Here's Tom With The Weather (2003)

As Long As I’ve Got You
Soldier Man
Byrds Turn To Stone
The Girl With The Long Brown Hair
On The Terrace
Miles Apart
Meant To Be
On The Streets Tonight
Kilburn High Rd
Happy Ever After


For the first time, Shack have returned from another lengthy absence with no hard luck stories of lost albums in cars and drug problems but just a new album of quite incredible beauty. Recorded in North Wales in a couple of months earlier this year, Here’s Tom With The Weather has none of the production sheen of HMS Fable, their last major label funded album but is closer to the organic sound of both their early ’90s lost classic Waterpistol and 1997’s Michael Head and the Strands. It’s the songs that matter here and each one strengthens the view held by many that Mick Head is one of this country’s most consistent and finest songwriters over the past 20 odd years. With brother John also contributing three songs to the pot and showing a greater variety of guitar playing than on previous records, this album is probably their most consistent and rewarding to date.

Opening with the lazy acoustic, ‘As long as I’ve got you’, Mick sings of kitchen sink humdrum, and concludes, ‘morning papers soaking from the rain but as long as I’ve got you. ‘Byrds turns to stone” appears to be Mick’s open letter of love and thanks to his brother for sticking by him throughout all the troubles of the past. ‘How can you shine so bright and still you shine for me’. Continuing on to reference Byrds tracks, of learning to play the guitar together stuck in their ‘ma’s old back room’. Mick’s vocals have such depth and feeling, that one can’t help but be affected by the touching sentiments within. Perhaps it’s because the band has always skirted on the outskirts of full-on chart success and huge financial reward despite continuing critical acclaim, they have never resorted to the clichés of many so-called contemporaries like Gallagher, Weller, et al. In fact, Noel Gallagher has often spoken of his difficulty in writing songs born of his everyday working class upbringing since his fame and often seems disappointed that he can’t go back (even though he still tries) to the subjects of the songs which brought him his wealth.

‘On the terrace’, a live staple since the HMS Fable dates of 1999 and which is the closest here to the outright pop sensibilities of ‘Natalies Party’ and ‘Pull together’ of that album. ‘Meant to be’ sits in the middle of the album and is possibly Mick’s finest hour. Full of characters and hard luck stories, ‘Jamies on the run, shooting stuff for fun’, Mick’s returning perhaps to his lost days and months of heroin use, previously used on ‘Streets of Kenny’ and much of the Strands album. But here, Mick now clean still talks of the feelings associated with the drug, telling the characters not to ‘lose control tonight because what it’s like is in a lullaby’. The song develops with a knowing nod to their hero, Arther Lee’s Love, introducing a stunning horn section taking the original melody of the track on to higher levels beyond Forever Changes, finishing in a crescendo of guitars, horns and drums. You won’t hear songwriting at this level anywhere else this year, certainly not by anyone already established.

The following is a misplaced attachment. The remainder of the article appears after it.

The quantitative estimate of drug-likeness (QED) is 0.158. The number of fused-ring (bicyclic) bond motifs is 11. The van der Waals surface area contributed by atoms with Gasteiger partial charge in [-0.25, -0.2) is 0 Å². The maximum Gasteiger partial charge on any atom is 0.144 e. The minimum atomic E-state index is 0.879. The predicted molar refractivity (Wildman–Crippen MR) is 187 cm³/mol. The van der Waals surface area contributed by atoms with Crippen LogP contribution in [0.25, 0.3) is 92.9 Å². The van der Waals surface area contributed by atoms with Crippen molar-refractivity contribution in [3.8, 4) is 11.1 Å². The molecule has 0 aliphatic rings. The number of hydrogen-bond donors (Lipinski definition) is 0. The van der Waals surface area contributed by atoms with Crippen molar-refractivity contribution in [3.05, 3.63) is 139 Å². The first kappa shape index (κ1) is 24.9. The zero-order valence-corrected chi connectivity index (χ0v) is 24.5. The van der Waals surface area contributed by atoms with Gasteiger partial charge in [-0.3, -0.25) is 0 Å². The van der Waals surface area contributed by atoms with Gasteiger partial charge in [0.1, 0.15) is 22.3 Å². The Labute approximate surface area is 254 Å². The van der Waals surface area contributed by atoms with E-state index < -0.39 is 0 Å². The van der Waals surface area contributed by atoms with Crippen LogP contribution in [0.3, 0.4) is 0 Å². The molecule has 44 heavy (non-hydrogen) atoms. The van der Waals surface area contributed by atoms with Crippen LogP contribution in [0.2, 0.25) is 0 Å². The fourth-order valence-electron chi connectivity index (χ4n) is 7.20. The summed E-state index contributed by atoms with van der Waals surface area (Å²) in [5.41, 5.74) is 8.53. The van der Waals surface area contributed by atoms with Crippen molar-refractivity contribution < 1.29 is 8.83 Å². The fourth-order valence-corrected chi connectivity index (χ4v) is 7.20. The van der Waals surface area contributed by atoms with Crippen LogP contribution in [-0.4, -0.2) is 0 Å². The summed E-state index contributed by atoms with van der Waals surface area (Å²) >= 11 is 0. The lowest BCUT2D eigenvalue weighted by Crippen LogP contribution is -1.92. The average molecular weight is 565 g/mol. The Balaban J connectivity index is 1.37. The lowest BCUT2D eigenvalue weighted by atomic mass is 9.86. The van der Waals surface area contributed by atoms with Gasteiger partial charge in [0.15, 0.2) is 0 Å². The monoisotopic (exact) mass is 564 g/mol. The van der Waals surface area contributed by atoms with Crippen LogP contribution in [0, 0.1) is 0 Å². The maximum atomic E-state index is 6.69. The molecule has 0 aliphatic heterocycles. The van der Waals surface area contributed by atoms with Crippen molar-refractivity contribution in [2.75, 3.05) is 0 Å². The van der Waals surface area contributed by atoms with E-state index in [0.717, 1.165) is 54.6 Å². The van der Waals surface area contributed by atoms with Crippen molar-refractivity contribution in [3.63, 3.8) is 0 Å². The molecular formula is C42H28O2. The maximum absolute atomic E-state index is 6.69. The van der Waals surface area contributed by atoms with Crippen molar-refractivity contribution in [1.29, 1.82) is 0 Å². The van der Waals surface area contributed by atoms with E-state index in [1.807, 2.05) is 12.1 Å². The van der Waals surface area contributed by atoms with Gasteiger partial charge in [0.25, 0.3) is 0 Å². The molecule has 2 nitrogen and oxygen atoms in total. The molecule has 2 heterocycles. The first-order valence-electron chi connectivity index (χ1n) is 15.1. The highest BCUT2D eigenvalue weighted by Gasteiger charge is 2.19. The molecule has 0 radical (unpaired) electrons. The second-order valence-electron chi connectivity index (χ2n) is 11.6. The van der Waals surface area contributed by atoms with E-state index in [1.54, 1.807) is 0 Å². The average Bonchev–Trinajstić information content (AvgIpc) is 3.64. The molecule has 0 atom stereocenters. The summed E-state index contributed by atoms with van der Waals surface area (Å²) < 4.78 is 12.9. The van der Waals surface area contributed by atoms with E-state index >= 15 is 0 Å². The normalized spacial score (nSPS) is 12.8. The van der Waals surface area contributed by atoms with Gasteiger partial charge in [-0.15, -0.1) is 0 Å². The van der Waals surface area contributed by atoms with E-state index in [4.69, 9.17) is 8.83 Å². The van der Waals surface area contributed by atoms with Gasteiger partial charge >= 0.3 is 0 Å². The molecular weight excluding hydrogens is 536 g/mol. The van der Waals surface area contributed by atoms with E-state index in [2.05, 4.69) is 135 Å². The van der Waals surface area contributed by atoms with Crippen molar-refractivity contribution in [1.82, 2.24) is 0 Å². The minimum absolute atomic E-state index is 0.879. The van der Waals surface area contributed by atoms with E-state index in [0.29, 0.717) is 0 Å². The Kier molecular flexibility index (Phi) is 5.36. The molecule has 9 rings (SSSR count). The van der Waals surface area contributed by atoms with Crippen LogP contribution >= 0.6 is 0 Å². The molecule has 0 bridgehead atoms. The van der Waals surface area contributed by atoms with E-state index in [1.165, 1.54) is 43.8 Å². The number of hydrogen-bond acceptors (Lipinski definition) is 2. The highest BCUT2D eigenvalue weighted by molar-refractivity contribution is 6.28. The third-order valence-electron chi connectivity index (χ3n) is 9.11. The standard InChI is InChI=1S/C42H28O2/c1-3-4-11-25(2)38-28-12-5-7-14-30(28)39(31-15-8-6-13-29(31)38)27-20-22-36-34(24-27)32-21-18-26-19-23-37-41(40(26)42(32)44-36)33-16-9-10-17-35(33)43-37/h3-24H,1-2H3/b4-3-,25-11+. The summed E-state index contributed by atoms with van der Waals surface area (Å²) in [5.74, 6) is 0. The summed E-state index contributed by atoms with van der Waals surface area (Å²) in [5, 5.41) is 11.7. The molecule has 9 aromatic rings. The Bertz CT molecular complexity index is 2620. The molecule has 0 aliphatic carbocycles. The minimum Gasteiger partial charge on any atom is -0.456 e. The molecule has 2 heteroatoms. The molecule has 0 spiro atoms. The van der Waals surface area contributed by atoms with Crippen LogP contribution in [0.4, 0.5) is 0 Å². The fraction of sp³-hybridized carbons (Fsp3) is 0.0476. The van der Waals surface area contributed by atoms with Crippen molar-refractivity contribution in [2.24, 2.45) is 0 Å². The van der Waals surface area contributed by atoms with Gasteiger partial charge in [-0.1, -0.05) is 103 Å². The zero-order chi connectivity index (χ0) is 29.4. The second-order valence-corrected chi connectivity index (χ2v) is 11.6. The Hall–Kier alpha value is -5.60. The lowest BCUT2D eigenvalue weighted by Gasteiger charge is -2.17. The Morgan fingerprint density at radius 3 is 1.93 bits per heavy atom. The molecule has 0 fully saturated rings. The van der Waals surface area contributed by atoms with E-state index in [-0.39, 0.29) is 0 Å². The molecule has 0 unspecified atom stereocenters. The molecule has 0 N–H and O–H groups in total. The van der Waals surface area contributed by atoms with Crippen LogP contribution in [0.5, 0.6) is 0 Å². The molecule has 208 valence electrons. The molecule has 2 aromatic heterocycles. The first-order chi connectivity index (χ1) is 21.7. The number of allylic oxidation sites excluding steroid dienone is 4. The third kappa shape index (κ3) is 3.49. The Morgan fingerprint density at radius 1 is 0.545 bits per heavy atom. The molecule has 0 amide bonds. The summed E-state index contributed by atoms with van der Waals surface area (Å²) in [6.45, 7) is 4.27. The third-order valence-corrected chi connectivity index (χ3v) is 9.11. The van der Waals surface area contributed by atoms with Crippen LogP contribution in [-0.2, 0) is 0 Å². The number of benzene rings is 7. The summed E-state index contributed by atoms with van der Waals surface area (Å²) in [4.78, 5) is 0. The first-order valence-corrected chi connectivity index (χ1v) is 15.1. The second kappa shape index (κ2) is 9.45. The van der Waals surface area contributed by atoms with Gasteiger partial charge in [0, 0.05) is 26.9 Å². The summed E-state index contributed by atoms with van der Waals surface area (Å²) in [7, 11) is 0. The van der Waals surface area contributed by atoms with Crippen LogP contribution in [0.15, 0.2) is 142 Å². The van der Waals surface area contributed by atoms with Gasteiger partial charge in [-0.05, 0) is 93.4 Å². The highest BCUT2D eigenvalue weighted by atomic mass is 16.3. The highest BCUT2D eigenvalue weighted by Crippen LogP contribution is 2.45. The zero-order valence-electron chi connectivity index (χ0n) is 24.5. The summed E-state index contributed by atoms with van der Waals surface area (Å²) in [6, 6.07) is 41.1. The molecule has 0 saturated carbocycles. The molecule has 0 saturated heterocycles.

John’s songs range from the Byrdsian ‘Miles apart’ to the pure baroque guitar pop of ‘Carousel’. Soaked in strings but not in the 90’s Britpop sense of using them to obscure the apparent lack of a melody or even a song, John’s voice adds warmth to this pretty love song. Surely, the ratio of Mick’s songs to John’s songs on future Shack albums will continue to become more equal. John’s third song, ‘Camden Road’ sounds like a track by a lost ’60’s west coast band, with beautiful harmonies, backwards guitar and based on funereal bass hum throughout.

The album closes with the sublime ‘Happy ever after’. Songs like this are just not written anymore, it’s reminiscent of an old Broadway showstopper with the closing lines, ‘New York, New York, it’s a wonderful town’. Mick sings lyrics of such optimism not in the blind sense but still with a certain melancholy. ‘One and one is tinged with laughter, we’ll be happy ever after’.

Here’s Tom With The Weather is up there with Shack and Pale Fountains greatest work and whereas only a fool would predict world wide fame on the band after so many false starts, it has such quality that given some kind of airplay in addition to the expected glowing reviews and live shows could become something of a slowburner throughout the summer and autumn months. If the David Gray crowd could only get to hear songs like these they would wonder what they’d been missing all these years. It would be nice for the band to remain on a label such as the current North Country who obviously have such faith in the band’s work as to let them record on their own with no interference or the hiring of big name producers, which only served to dilute the songs on the still great HMS Fable.

Mark Davies


They’re a luckless lot, Shack. They made Waterpistol, an album that might have been one of the defining recordings of 1991, had the studio not burnt down, destroying the master tapes. Then came HMS Fable, finally written and recorded following a period of smack addiction and subsequent detoxification. it was greeted with critical hallelujahs – but disagreements over the quality of its promotion led to a squandering of any momentum they achieved. Like fellow Byrdsian Liverpudlians The La’s, it seemed improbable they’d ever record again.